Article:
CF is a level deeper than that. This is a company that can effectively shut down the internet for companies and individuals. And now they are involved with archive.org? Should we be concerned about online historical revisionism as that relationship matures?
I feel uncomfortable that CF seems to be positioning itself as a guardian to all information - not at an application level, but at an architectural level.
Cloudflare is shaping up to be a key tool that an authoritarian government requires. And I'm concerned about it!
"COVID tests: great, until you find a positive result"
Yes, this would prevent most order-confirmation pages or otherwise private must-be-logged-in pages from being archived, but it will expose presumed-private URLs that are thought to be unique (tracking numbers, files uploaded with unique names, unique/private image urls that are otherwise publicly accessible)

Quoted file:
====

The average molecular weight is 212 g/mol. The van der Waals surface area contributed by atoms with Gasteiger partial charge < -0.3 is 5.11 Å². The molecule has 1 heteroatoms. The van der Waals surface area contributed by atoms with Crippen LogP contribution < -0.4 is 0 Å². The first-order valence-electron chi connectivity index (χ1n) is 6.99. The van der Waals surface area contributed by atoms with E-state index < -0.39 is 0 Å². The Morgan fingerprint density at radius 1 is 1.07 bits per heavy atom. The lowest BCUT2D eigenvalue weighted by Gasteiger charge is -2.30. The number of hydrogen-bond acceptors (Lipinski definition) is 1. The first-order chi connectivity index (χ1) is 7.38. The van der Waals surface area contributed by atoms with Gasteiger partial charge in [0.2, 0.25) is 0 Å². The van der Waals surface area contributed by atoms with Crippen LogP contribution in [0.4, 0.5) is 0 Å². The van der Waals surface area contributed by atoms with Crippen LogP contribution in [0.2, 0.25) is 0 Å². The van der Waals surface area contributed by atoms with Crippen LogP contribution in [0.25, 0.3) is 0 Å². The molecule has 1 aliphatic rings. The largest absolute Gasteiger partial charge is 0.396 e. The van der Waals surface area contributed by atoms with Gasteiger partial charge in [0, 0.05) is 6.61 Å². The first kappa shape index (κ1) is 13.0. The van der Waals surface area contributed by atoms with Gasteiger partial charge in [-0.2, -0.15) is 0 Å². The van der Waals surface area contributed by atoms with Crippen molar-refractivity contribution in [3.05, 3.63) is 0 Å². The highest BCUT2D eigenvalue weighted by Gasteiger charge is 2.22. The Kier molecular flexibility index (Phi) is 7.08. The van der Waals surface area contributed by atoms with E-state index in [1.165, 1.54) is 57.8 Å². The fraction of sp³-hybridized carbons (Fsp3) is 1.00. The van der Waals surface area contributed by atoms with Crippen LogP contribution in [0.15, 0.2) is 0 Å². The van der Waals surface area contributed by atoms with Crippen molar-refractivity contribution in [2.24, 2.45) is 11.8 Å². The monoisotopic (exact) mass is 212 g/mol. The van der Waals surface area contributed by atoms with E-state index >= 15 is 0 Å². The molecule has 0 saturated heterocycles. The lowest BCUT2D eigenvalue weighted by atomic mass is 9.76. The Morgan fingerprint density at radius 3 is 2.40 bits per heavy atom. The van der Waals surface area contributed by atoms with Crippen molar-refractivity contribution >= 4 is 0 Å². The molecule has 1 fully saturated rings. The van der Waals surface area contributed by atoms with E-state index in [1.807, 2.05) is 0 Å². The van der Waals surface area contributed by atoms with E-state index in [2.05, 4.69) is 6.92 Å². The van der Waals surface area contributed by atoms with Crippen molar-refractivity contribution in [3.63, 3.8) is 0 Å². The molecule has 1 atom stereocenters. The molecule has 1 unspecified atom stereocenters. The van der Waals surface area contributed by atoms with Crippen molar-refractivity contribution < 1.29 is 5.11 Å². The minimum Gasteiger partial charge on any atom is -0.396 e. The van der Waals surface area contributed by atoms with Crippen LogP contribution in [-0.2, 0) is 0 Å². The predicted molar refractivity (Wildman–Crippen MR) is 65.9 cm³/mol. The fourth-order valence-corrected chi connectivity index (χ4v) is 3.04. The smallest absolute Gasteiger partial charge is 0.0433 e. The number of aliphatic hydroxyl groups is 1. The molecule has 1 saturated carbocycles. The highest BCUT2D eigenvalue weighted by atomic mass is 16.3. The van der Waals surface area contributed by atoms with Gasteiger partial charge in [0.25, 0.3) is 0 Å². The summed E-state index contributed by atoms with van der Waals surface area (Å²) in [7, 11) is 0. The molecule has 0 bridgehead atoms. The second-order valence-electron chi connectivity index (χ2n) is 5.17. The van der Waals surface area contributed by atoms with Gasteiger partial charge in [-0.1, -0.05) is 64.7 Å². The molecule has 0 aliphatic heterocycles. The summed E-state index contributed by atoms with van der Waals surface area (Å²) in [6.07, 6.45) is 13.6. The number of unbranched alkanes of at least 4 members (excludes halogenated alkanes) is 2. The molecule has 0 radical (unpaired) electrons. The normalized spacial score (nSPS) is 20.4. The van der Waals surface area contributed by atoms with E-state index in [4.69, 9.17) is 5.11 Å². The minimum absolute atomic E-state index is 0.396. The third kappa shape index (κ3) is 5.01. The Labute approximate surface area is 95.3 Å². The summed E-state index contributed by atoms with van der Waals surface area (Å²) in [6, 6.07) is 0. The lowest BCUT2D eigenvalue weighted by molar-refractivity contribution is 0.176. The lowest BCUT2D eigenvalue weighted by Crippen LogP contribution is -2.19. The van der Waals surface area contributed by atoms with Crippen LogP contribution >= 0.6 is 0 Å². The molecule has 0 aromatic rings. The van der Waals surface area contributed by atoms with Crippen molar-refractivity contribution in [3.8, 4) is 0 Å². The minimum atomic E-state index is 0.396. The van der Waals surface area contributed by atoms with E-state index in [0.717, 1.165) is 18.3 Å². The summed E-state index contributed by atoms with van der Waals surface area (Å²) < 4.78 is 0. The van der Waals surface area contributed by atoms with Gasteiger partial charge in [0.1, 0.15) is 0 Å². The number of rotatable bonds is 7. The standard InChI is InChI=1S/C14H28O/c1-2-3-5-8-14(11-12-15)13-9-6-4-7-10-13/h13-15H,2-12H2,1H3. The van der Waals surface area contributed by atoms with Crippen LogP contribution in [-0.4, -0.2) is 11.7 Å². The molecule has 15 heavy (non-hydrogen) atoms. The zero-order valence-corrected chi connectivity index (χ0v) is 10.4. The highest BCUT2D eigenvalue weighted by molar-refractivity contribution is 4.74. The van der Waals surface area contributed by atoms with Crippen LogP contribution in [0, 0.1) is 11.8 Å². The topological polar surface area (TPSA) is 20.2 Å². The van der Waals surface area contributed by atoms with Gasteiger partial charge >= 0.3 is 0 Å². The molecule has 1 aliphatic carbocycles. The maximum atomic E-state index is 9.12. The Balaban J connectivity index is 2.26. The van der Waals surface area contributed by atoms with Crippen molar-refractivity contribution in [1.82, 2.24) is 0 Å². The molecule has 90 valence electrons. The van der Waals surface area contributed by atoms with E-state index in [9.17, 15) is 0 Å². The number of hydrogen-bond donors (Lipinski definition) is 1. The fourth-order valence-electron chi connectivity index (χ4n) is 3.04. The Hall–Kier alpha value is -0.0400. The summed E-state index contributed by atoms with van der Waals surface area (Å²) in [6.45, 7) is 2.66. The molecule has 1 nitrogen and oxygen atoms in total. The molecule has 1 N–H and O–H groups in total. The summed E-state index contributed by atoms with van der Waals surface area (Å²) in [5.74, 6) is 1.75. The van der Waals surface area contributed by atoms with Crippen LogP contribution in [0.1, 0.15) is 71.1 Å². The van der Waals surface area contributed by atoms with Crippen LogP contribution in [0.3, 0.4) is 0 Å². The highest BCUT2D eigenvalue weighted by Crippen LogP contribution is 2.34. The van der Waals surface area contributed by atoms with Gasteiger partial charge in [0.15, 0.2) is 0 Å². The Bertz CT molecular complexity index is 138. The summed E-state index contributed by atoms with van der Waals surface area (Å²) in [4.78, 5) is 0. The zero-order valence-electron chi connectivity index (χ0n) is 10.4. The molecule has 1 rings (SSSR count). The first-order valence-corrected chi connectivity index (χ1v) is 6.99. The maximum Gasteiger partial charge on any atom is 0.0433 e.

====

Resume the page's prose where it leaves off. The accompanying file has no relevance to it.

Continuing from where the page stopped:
If you've made efforts to your systems to prevent enumeration-attacks, this could partly bypass them.
I mean, these deals make them look cool and altruistic, but what happens when BigCompany offers them enough money to sell?
The next step would be for Cloudflare to point to Archive.org Wayback links when an origin isn't available (similar to browser extensions that point to Archive.org when sites 404 or are down, but in Cloudflare's core).
Cool stuff. Thanks Cloudflare folks.
It wouldn't be fair to use archive.org's community-sponsored resources for propping up businesses which are too cheap to pay for proper IT :)